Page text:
Research Design

From 2012-2015, the QIC-ChildRep evaluated two real-world implementations of the QIC Best Practice Model using a rigorous, experimental design. Lawyers for children in Georgia and Washington State were randomly assigned to two groups, an experimental and control. The experimental group received the intervention of two full days of training, plus quarterly follow-up in the form of pod (group) meetings and individual discussions with a resource attorney (coach). These two elements of support were intended to reinforce the attorneys’ retention of the six core skills and to ensure adherence to the intervention model. 

Data were gathered to test whether attorneys practiced according to the QIC Best Practice Model and whether so doing improved safety and permanency outcomes for children. The data cover 4,274 children and 263 attorneys from the two states and 37 different judicial districts. Data sources include state court and child welfare administrative and docket reports; regular attorney surveys, and quarterly pod meeting and coaching session notes. Data from the attorneys cover their personal characteristics and their specific actions in representing a child including activities near the time of the assignment and at six-month intervals.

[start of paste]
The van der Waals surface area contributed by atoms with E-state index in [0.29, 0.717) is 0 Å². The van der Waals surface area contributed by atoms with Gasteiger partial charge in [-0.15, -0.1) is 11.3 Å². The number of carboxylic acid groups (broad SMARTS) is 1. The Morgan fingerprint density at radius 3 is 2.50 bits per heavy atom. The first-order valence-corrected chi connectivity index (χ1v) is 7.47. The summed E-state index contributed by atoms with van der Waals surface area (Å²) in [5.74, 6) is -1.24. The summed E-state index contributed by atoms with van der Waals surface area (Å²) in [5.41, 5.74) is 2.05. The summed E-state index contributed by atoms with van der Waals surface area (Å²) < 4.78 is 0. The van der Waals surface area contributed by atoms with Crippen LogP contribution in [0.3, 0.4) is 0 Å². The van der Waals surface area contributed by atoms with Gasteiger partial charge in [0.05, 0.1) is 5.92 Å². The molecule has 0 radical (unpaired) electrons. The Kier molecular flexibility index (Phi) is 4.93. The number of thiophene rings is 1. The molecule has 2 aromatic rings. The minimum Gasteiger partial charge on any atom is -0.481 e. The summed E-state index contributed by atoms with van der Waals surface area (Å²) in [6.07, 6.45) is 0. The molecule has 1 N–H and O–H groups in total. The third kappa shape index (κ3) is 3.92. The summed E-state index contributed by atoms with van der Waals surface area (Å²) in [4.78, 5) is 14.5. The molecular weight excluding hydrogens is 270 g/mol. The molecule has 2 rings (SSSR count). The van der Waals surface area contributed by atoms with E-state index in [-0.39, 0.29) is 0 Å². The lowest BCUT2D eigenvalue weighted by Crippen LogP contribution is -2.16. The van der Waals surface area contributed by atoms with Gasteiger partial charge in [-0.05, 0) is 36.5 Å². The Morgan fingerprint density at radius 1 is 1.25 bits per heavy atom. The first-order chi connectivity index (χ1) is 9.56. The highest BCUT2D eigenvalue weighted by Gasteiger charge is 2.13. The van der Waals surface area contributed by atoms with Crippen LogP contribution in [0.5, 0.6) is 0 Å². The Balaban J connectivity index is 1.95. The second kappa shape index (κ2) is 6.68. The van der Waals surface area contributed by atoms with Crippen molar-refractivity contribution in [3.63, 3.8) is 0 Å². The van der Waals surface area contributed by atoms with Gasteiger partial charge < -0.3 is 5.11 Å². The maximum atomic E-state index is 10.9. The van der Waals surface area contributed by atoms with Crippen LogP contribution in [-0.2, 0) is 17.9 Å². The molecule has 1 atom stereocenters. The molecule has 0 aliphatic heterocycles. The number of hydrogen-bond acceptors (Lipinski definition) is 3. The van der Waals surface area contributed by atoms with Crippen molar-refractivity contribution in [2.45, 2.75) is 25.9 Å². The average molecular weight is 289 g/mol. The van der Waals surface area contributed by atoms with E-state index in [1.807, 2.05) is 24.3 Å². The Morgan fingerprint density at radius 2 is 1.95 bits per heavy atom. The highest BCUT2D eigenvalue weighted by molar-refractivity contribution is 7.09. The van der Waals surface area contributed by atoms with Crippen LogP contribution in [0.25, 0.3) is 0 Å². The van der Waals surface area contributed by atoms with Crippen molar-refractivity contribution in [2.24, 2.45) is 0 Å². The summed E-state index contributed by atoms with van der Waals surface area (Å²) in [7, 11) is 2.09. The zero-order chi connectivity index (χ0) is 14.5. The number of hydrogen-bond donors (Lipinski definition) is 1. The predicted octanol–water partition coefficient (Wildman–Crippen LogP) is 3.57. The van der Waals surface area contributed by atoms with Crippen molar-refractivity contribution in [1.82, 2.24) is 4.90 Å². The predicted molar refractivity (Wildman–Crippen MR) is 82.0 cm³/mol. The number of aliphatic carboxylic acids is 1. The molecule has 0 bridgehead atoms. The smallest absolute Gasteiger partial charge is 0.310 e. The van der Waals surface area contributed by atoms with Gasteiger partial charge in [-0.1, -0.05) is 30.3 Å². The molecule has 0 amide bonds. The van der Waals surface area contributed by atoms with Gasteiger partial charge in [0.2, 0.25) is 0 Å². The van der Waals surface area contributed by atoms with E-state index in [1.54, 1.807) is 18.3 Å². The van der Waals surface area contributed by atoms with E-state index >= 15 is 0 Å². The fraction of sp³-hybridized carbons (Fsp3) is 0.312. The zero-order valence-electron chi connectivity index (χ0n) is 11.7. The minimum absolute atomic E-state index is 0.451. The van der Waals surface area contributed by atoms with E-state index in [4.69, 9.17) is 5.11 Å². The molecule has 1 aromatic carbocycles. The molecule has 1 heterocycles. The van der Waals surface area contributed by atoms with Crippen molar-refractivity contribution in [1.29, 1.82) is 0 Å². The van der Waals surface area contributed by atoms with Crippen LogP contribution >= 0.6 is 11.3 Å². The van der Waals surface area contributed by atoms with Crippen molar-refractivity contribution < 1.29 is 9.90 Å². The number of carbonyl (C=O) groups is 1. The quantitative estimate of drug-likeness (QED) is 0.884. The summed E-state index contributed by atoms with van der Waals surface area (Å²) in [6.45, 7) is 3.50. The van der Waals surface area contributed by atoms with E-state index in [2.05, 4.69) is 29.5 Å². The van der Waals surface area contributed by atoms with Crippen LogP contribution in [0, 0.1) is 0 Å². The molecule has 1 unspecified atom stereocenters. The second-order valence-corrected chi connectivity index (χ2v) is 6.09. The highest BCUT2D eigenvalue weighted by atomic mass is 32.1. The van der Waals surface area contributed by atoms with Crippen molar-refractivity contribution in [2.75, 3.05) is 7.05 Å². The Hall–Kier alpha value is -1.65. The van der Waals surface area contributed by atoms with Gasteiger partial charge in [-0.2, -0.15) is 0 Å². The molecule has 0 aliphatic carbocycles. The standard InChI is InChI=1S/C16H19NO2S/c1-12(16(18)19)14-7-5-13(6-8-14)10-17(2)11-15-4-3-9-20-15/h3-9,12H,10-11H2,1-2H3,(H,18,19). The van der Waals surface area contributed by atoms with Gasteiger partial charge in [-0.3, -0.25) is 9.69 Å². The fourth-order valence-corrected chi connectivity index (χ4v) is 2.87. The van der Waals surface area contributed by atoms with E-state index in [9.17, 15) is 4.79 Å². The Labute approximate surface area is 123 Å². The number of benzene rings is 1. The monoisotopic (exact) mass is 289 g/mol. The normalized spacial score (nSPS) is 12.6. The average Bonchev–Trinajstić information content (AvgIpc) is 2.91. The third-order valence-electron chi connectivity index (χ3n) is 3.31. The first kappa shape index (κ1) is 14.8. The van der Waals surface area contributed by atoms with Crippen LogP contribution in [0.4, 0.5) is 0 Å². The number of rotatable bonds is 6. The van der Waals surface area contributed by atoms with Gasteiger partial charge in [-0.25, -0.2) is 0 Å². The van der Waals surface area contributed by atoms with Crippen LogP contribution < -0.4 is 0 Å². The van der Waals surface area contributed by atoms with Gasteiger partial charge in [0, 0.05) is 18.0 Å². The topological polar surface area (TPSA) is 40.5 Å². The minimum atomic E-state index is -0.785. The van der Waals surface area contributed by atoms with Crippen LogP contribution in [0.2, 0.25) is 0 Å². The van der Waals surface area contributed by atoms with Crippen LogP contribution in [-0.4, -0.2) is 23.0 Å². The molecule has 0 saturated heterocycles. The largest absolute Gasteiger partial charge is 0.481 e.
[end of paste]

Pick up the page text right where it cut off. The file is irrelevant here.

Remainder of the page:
Important Differences Between the States

Between Georgia and Washington State, there were some significant differences in the state law and practice. Georgia at the time (the law changed as the study was wrapping up) was technically a best interest state while Washington State was a client-directed state. There were case-to-case variations in both states, however, with some children receiving best interest representation in Washington and some client-direction in Georgia. 

Georgia law required appointed counsel for each child while Washington State law required counsel for the child only when requested by a child over 11 or in the discretion of the court. Thus, the median age of children at appointment of counsel was 6 in Georgia and 11 in Washington State. Again, there was case-by-case and jurisdictional variation.